Robert Mapplethorpe’s Most Controversial Photograph Hits the Auction Block After 23 Years

The powerful image still makes a lot of people uncomfortable.

Robert Mapplethorpe, Self Portrait (1980) Photo: Wikipedia

Robert Mapplethorpe, Self Portrait (1980)
Photo: Wikipedia

Man in Polyester Suit, a photograph by Robert Mapplethorpe that was at the heart of an obscenity charges lawsuit that shook the art world in 1990, is about to hit the auction block for the first time in 23 years.

The storied image, which, according to the New York Times, Senator Jesse Helms described as “filthy art,” shows the torso and upper legs of a black man in a suit, the front zipper undone and the man’s penis fully exposed.

When Dennis Barrie, then director of Cincinnati’s Contemporary Arts Center, decided to exhibit the Mapplethorpe series that included Man in Polyester Suit in 1990, both he and the institution faced obscenity charges in what was believed to be the first criminal trial of an art museum due to the contents of an exhibition.

They were acquitted by a jury formed by four men and four women after a two-hour deliberation, with Barrie avoiding a prison sentence.

Dennis Barrie hugs his attorney H. Louis Sirkin after hearing the verdict in 1990.<br>Photo: via Box Turtle Bulletin

Dennis Barrie hugs his attorney H. Louis Sirkin after hearing the verdict in 1990.
Photo: via Box Turtle Bulletin

“This was a major battle for art and for creativity, for the continuance of creativity in this country,” Barrie declared outside the courtroom. “Mapplethorpe was an important artist. It was a beautiful show. It should never have been in court.”

“I think it’s still one of the images that would draw attention and make people very uncomfortable, even 25 years later,” Barrie told the NYT. “It’s this complex message about race and black men and black power and black sexuality that really got to Helms and some of the other opponents.”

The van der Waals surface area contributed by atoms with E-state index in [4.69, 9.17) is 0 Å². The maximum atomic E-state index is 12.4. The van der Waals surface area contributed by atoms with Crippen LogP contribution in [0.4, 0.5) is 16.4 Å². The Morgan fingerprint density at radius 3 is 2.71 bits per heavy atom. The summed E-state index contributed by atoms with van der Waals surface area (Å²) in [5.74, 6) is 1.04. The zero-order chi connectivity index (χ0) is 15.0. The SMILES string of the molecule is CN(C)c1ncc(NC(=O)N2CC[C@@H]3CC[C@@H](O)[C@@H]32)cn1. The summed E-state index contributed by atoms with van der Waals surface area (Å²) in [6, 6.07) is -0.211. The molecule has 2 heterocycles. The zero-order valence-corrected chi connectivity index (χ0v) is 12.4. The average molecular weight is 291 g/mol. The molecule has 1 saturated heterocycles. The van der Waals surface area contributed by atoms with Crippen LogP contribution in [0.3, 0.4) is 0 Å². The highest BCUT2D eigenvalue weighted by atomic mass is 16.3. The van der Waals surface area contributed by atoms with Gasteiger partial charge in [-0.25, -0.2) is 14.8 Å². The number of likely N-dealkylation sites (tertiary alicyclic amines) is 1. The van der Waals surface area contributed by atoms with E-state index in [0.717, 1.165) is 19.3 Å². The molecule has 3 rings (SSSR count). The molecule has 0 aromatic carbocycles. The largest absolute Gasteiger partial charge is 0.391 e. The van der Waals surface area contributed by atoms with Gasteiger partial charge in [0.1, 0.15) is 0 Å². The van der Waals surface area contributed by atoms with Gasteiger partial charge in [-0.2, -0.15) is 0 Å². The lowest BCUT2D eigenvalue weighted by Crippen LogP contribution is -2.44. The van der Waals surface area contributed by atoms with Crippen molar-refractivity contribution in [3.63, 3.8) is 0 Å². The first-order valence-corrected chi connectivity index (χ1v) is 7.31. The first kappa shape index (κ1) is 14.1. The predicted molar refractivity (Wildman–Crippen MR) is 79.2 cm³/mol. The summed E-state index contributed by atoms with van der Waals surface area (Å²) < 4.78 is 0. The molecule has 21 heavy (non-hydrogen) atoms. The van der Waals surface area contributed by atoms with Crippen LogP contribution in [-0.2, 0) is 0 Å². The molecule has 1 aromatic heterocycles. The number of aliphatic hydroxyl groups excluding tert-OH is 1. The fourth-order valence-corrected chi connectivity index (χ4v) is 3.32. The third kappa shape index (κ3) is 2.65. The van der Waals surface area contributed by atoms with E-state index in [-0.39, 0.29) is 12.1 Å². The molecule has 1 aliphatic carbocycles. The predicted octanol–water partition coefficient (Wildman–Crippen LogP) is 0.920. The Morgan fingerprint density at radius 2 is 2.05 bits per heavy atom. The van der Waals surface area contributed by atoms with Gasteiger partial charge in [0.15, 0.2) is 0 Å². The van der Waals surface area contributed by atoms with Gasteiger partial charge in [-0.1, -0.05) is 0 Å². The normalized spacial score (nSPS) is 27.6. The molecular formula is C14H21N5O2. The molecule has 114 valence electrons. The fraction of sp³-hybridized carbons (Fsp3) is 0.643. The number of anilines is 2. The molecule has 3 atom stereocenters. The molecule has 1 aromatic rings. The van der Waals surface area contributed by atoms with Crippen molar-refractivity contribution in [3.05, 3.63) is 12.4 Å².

Next Wednesday, a print of Man in Polyester Suit will be auctioned in New York as part of Sotheby’s Photographs sale, with a presale estimate of $250,000-350,000. The seller is an Amsterdam-based collector who has owned the print for over 20 years and wishes to remain anonymous. The NYT reports that the last time the print sold at auction back in 1992, shortly after the controversy, its presale estimate was of $3,000-5,000, with a hammer price of $9,900.

“I think everybody who owns this particular work knows how important it is, and none of them want to let go of it—it’s not been a work that anyone has bought to hold for just a few years. I think of it as [Mapplethorpe’s] most conceptual piece,” Joshua Holdeman, Sotheby’s worldwide head of 20th-century design, photographs, and prints, told the NYT.  “I think the issues that are at play with this image are still very much happening today. It’s not like race is off the table.”

Patti Smith and Robert Mapplethorpe. Photo: Flickr.

Patti Smith and Robert Mapplethorpe.
Photo: Flickr.

On March 2016, the J. Paul Getty Museum and LACMA will stage a joint landmark retrospective on the work of Mapplethorpe, where Man in Polyester Suit will also be exhibited. Besides the print shared by these two Los Angeles-based institutions, the Guggenheim and the Stedelijk Museum in Amsterdam are the only two other museums that have prints of Man in Polyester Suit in their permanent collections.

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